Ferris Bueller: The Manifestation of the Fear to Grow Up

Will Bavier, Opinion Editor

Almost everyone knows about the 1980’s film Ferris Bueller’s Day Off. The classic comedy clashes the mundane with the bizarre in an attempt to picture what every adult wishes they could have done during their high school years. The main character, Ferris Bueller, is a charismatic symbol who encourages his friends—and viewers—to make sick days count. I remember watching this as a child and not giving it much thought; as a comedy, it was undoubtedly funny. However, when I recently rewatched the critically acclaimed teen film, it became horrifyingly clear to me that Ferris Bueller’s Day Off is not a happy film, but a sad one. Themes of fleeting childhood and good times passing are brutally pressed against the teenagers as they each fight against the inevitable reality of adulthood in their own ways.

The plot of Ferris Bueller’s Day Off is easy to follow—Ferris, the goofy, carefree high school student, fools his parents in a disappointingly easy stunt, allowing him his final sick day of the year. As soon as his gullible caretakers leave the house, Ferris shoots out of bed to seize the day, pulling his begrudging friend Cameron Frye and conversely eager girlfriend, Sloane Peterson, along a journey of spectacular shenanigans and close calls with the principal of their school, Ed Rooney. With the group led only by Ferris’ fearless, larger-than-life attitude, it becomes clear that the only real characters are the ones trying to stop him. Both his sister, Jeanie, and nemesis, Ed Rooney, are obsessed with the transcendent teenager who seems to get away with everything. Their attempts to catch him are futile, because Ferris carries an existentialist aura of sorts. Throughout the movie, he represents a concept of youthful defiance of time itself, which is exactly the only thing that can, and will, catch up to Ferris. Tragically, everyone but the upbeat protagonist seems to realize this, and either clings to him desperately or despises what he represents.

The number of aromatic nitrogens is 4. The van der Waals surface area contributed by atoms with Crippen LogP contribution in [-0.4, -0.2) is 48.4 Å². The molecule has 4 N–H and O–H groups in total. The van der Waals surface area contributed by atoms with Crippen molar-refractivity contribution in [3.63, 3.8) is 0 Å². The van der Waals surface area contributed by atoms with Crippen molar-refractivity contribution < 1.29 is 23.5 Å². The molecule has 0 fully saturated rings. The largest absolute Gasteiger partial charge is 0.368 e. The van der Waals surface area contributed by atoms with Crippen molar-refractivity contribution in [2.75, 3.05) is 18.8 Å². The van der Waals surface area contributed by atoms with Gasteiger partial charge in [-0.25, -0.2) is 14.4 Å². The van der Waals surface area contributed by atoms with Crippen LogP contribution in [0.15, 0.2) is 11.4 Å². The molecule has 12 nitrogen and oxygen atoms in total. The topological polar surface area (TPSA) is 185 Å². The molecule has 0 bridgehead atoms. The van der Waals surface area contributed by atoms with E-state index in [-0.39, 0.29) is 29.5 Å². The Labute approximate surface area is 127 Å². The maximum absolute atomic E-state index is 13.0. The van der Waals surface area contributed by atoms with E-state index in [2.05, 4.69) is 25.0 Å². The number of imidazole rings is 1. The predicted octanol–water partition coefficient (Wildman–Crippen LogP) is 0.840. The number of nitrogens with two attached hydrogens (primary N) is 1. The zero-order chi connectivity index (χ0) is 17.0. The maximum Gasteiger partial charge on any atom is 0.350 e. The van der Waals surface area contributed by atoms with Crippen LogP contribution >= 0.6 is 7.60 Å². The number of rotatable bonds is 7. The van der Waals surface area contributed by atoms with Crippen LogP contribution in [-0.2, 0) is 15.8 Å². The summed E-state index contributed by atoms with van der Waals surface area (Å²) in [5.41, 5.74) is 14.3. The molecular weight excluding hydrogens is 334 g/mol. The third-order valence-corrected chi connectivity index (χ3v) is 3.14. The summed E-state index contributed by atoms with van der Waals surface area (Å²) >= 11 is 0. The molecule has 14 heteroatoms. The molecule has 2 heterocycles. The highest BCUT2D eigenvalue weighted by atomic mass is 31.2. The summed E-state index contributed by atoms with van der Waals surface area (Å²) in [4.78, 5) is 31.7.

With the group led only by Ferris’ fearless, larger-than-life attitude, it becomes clear that the only real characters are the ones trying to stop him.

From the perspective of Cameron and Sloane, Ferris is an unbeatable force that protects them from what most teenagers are scared of: growing up. Each of them struggles with their own feelings about growing up, yet Ferris seems to dismiss this problem without consequence. Cameron and Sloane are both disturbed by and addicted to his ability to ignore destiny, and are unable to leave the momentary safety of their youth. 

“I don’t know what I’m gonna do,” the sullen Cameron says to Sloane as they watch Ferris lead a parade float down Dearborn Street.


“Yeah, but to do what?”

“What are you interested in?”


“Me neither!” The oddly quick interaction is snuck in against the din of the crowd rooting for Ferris, deeply contrasting the scene around them. The pair cannot avoid growing up, but the difference between Sloane and Cameron is that Cameron realizes that he can’t cling to Ferris forever and lead a fairytale life. Sloane goes so far as to say she will marry him, neglecting her fears and plunging deeper into her faith for Ferris. Cameron is a victim in the fact that he is a very real teenager, crippled by anxiety and alienated by his parents. For him, as for the rest of us, the cost of pleasure is often met with consequence; it’s impossible for him not to look at the future, and his worry for the fate of both himself and his unknowing friends is what cripples him the most. 

Despite the tragic themes in Ferris Bueller’s Day Off, it doesn’t fail to entertain. The movie has become one of my favorites from the 80’s, as it has allowed me to appreciate the value in both the Cameron and Ferris in all of us. I’m sure that as time goes on for students at CRLS, many of us will face similar challenges. This stage in life is precious, and the characters of Ferris Bueller’s Day Off remind us constantly that it is inevitably bittersweet. We should learn to embrace it instead of run from it, because as the idyllic teen reminds us, “Life moves pretty fast. If you don’t stop and look around once in a while, you could miss it.”